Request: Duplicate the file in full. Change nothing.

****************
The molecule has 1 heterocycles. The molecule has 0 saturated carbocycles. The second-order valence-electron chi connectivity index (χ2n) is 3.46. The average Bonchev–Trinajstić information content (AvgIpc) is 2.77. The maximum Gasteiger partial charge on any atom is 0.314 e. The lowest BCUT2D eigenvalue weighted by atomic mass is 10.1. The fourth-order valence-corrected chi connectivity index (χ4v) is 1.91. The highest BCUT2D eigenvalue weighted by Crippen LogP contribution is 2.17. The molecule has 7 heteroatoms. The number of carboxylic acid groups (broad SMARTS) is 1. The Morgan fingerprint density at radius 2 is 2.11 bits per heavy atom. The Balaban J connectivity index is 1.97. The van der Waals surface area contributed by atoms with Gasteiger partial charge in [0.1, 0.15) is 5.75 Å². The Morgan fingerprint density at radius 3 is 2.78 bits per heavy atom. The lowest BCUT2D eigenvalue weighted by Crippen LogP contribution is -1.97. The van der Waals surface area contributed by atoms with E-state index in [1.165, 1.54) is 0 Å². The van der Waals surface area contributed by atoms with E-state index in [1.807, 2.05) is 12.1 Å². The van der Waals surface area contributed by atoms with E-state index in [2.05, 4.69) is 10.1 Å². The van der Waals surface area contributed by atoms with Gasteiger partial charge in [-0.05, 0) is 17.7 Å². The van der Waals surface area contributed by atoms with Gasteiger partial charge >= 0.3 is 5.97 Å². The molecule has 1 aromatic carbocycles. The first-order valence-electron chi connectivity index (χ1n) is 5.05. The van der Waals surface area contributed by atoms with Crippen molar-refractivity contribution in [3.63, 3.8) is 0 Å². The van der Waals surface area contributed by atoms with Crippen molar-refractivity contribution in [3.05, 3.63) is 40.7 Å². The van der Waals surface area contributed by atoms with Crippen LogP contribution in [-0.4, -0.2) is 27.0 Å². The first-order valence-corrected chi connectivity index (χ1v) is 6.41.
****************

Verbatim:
The molecule has 1 heterocycles. The molecule has 0 saturated carbocycles. The second-order valence-electron chi connectivity index (χ2n) is 3.46. The average Bonchev–Trinajstić information content (AvgIpc) is 2.77. The maximum Gasteiger partial charge on any atom is 0.314 e. The lowest BCUT2D eigenvalue weighted by atomic mass is 10.1. The fourth-order valence-corrected chi connectivity index (χ4v) is 1.91. The highest BCUT2D eigenvalue weighted by Crippen LogP contribution is 2.17. The molecule has 7 heteroatoms. The number of carboxylic acid groups (broad SMARTS) is 1. The Morgan fingerprint density at radius 2 is 2.11 bits per heavy atom. The Balaban J connectivity index is 1.97. The van der Waals surface area contributed by atoms with Gasteiger partial charge in [0.1, 0.15) is 5.75 Å². The Morgan fingerprint density at radius 3 is 2.78 bits per heavy atom. The lowest BCUT2D eigenvalue weighted by Crippen LogP contribution is -1.97. The van der Waals surface area contributed by atoms with E-state index in [1.165, 1.54) is 0 Å². The van der Waals surface area contributed by atoms with E-state index in [1.807, 2.05) is 12.1 Å². The van der Waals surface area contributed by atoms with E-state index in [2.05, 4.69) is 10.1 Å². The van der Waals surface area contributed by atoms with Gasteiger partial charge in [-0.05, 0) is 17.7 Å². The van der Waals surface area contributed by atoms with Gasteiger partial charge >= 0.3 is 5.97 Å². The molecule has 1 aromatic carbocycles. The first-order valence-electron chi connectivity index (χ1n) is 5.05. The van der Waals surface area contributed by atoms with Crippen molar-refractivity contribution in [3.63, 3.8) is 0 Å². The van der Waals surface area contributed by atoms with Crippen molar-refractivity contribution in [3.05, 3.63) is 40.7 Å². The van der Waals surface area contributed by atoms with Crippen LogP contribution in [-0.4, -0.2) is 27.0 Å². The first-order valence-corrected chi connectivity index (χ1v) is 6.41.